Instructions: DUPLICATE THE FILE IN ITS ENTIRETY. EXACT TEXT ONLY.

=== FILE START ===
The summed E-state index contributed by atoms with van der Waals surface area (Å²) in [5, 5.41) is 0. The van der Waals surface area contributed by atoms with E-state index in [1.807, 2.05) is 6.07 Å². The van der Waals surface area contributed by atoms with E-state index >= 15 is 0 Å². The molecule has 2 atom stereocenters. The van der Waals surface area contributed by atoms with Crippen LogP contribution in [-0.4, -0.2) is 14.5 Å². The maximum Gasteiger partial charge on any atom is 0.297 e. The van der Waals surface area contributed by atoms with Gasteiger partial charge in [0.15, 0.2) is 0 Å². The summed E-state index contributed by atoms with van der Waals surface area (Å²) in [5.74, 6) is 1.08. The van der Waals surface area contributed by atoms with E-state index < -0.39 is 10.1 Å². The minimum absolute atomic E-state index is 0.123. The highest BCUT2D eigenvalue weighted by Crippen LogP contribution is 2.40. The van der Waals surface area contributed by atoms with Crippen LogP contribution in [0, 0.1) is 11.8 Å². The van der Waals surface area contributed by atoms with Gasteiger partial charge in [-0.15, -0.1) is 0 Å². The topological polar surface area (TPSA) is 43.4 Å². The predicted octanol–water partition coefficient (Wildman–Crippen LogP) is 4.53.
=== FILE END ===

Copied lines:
The summed E-state index contributed by atoms with van der Waals surface area (Å²) in [5, 5.41) is 0. The van der Waals surface area contributed by atoms with E-state index in [1.807, 2.05) is 6.07 Å². The van der Waals surface area contributed by atoms with E-state index >= 15 is 0 Å². The molecule has 2 atom stereocenters. The van der Waals surface area contributed by atoms with Crippen LogP contribution in [-0.4, -0.2) is 14.5 Å². The maximum Gasteiger partial charge on any atom is 0.297 e. The van der Waals surface area contributed by atoms with Gasteiger partial charge in [0.15, 0.2) is 0 Å². The summed E-state index contributed by atoms with van der Waals surface area (Å²) in [5.74, 6) is 1.08. The van der Waals surface area contributed by atoms with E-state index < -0.39 is 10.1 Å². The minimum absolute atomic E-state index is 0.123. The highest BCUT2D eigenvalue weighted by Crippen LogP contribution is 2.40. The van der Waals surface area contributed by atoms with Crippen LogP contribution in [0, 0.1) is 11.8 Å². The van der Waals surface area contributed by atoms with Gasteiger partial charge in [-0.15, -0.1) is 0 Å². The topological polar surface area (TPSA) is 43.4 Å². The predicted octanol–water partition coefficient (Wildman–Crippen LogP) is 4.53.